In dementia's grips, a couple holds onto what they know

They married in 2011 on a beach in Key West and sailed the Caribbean. But then he began showing signs of dementia. "He's losing the reins of his mind," she says.

Published August 10 2017
Updated August 11 2017

PINELLAS PARK — Mike Hopper was trying to remember British territories.

The woman at the whiteboard scribbled answers as the people around Mike shouted, in between sips of coffee and bites of bagel.

"Bermuda!"

"Falkland Islands!"

A dozen people had come for a memory cafe in Pinellas Park, where they could be around others in the grip of maladies like dementia and Alzheimer's that rob them of themselves.

The activities were supposed to help them remember things, to keep their brains nimble. The theme for the day was England. They fumbled for Shakespeare and John Donne in the recesses of their fraying memories. Some squinted as they tried to keep up. Others looked lost, a little vacant.

"Oh!" Mike stuck a finger in the air. The woman at the whiteboard waited. She hoped, maybe more than anyone, that Mike would get it.

Mike sighed.

"I lost it."

• • •

Mike's OkCupid tagline boasted, "I've seldom been accused of being normal." He called himself an "enginerd." He spoke quickly and had a handful of patents to his name. He was a vagabond, with a 41-foot boat and a couple of small planes. He'd spent most of his life on the move.

Cate McCarty hadn't been on a plane until she was 45. She'd never left the country. So when she looked at Mike's profile, she saw adventure.

The first time they went on a date, they hunted for deviled egg platters in dusty antique stores. In 2011, they got married on a beach in Key West.

After she finished her Ph.D, she was worn out by academia and ready to run. Mike had been talking about sailing away together since the beginning.

Unmoored, they criss-crossed the Caribbean in their beloved SV Horizon with their cats, Rosie and Oliver, scampering below deck. They island hopped, snorkeling in the Bahamas off the side of their boat. They spent almost a year and a half in Puerto Rico when their boat needed repairs, going to barbecues at the marina. They learned un poquito Spanish.

But Mike's teeming mind started to sputter and struggle in strange ways. While counting $20 bills to pay for their slip at a dock, three times he handed over a stack of money that was too small. When counting to $100, he realized he'd been skipping the number 80. It had vanished from his head.

When he tried to dock the boat, Mike started cutting the engine while they were still floating 30 feet out. To him, it looked like they were right there. His depth perception was warping.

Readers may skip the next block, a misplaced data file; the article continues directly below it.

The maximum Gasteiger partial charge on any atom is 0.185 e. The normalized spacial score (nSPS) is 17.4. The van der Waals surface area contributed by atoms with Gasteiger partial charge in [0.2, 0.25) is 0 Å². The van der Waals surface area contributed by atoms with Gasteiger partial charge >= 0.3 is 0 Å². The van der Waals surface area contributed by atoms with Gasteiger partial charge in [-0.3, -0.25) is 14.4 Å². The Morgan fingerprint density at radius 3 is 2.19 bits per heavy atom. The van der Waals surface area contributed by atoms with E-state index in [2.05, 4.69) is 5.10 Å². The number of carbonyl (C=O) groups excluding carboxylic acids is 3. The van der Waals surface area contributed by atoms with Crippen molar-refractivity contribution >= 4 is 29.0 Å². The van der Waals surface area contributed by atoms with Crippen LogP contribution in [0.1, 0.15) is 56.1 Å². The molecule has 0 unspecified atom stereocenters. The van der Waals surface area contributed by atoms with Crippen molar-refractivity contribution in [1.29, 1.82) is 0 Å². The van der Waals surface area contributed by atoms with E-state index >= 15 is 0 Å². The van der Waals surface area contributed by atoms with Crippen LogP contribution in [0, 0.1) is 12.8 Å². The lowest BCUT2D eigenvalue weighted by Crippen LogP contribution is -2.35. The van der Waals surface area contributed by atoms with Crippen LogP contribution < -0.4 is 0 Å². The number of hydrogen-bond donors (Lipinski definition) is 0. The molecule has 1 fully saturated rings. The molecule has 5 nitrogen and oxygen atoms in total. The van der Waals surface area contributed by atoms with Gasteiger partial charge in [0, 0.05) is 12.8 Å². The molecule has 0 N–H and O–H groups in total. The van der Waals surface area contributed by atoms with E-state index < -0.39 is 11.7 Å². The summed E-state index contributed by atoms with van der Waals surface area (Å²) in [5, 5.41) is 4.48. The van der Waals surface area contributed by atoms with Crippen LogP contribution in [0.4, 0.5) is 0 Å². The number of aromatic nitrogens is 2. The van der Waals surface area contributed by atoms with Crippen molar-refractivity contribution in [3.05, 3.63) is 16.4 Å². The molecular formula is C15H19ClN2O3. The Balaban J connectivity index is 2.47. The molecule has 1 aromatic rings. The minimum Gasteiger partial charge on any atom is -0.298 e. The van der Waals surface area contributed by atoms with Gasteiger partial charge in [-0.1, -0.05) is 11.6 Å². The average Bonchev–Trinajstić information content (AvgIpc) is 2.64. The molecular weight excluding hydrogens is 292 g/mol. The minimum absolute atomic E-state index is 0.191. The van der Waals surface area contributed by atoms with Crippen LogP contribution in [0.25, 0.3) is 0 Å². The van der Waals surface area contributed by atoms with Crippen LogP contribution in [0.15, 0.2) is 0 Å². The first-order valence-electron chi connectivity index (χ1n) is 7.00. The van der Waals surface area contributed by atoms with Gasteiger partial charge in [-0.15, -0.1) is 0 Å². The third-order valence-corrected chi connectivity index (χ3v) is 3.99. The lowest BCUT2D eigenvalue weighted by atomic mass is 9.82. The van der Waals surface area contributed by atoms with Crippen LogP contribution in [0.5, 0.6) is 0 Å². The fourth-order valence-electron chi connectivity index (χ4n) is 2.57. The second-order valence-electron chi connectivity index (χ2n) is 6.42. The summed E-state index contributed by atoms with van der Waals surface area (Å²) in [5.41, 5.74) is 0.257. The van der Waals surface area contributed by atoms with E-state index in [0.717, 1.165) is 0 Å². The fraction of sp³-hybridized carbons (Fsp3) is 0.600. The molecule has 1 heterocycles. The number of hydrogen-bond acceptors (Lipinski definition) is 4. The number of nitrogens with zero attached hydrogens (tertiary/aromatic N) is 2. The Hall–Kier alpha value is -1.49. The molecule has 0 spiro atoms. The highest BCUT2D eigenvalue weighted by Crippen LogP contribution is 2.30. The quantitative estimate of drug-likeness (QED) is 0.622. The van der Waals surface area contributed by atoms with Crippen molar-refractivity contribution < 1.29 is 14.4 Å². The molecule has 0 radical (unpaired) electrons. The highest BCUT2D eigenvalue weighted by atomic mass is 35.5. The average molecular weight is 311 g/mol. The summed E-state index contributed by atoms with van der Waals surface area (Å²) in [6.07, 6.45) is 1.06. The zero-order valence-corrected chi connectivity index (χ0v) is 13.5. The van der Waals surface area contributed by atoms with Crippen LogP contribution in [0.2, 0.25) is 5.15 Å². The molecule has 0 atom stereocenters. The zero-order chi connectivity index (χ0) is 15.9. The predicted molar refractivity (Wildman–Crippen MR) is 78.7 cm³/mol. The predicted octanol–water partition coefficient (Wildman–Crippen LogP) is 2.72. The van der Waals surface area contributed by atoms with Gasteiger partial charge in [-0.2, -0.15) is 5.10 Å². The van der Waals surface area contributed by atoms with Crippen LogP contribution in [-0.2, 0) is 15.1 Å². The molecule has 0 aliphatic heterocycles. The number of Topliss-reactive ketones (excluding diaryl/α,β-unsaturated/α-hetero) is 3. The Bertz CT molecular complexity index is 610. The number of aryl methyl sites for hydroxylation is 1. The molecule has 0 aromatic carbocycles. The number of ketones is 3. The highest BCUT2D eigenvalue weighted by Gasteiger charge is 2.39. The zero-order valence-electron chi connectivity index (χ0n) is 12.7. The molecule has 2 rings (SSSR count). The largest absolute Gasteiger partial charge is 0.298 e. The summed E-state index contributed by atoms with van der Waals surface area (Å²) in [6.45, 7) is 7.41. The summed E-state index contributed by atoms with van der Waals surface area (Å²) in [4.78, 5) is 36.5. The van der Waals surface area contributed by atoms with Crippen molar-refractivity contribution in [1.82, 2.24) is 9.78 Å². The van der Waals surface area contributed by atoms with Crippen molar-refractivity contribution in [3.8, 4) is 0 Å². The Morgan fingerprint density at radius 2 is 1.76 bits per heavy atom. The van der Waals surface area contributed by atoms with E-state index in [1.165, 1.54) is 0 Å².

Cate knew better than most that they shouldn't ignore the signs. What if Mike forgot how to steer at the wrong moment? Or didn't know he needed to drop the anchor and they drifted into something dangerous?

They argued about it for months. She didn't want to strip him of adventure. But she didn't want him to slip too far.

They swapped the boat for an RV and parked it in Gulfport in 2016.

Dementia isn't a disease. It's a symptom, like a fever. A warning that something essential is coming undone. And if the warnings start coming when someone is younger than 65, it hints at a more aggressive kind of unraveling. Mike is 66.

Mike talks about his brain with an engineer's detachment, like it's a machine malfunctioning. If he could, he'd carve through his own cortexes to hunt down the problem.

They got a tentative diagnoses in December. Frontotemporal dementia. The nerve cells in the front of the brain — the ones that govern language and inhibitions and personality — wither and decay.

"He's losing the reins of his mind," Cate said.

• • •

The woman at the whiteboard smiled at her husband.

In her career as a dementia coach, Cate has helped people try to hang onto themselves while dementia looms. But it's wholly different to apply her professional knowledge to her husband, herself.

She knows so much that it overwhelms her, all the darkness that's ahead of them. How his brilliant mind will betray him in little ways, then bigger ones that could put him in danger. How he'll eventually need care beyond what she can give him. How she'll have to work past retirement to pay for it. How he'll probably get so clingy when it gets worse that she'll be unable to go to the bathroom with the door closed, because it would make him feel cut off from her.

Cate, 58, started memory cafes around St. Petersburg a year ago, after they came back from the Caribbean. At first, Mike didn't engage with anyone, just helped set things up and sat silently in the back.

But in the past few months, he'd opened up. Cate saw him commiserate with men whose wives wanted them to stop driving. He listened to the prattling of a man whose disease splintered his words into unintelligible jumbles. Now, he's so active in the memory cafe activities, his mind still so sharp, people say they'd never know he has dementia.

He needs Cate to tell him when he strays or stumbles.

Mike frowned at the table.

"There's a hole in my mental map of South America," he joked.

Minutes later, the topic shifted to English monuments.

"Salisbury Cathedral!" he said. "Constructed in 1300!"

Cate broke into a smile.

"How do you know stuff like that?" she asked, writing it on the whiteboard.

He shrugged and grinned back at her.

"Just do."

Contact Taylor Telford at (513) 376-3196 or ttelford@tampabay.com. Follow @taylormtelford.

 
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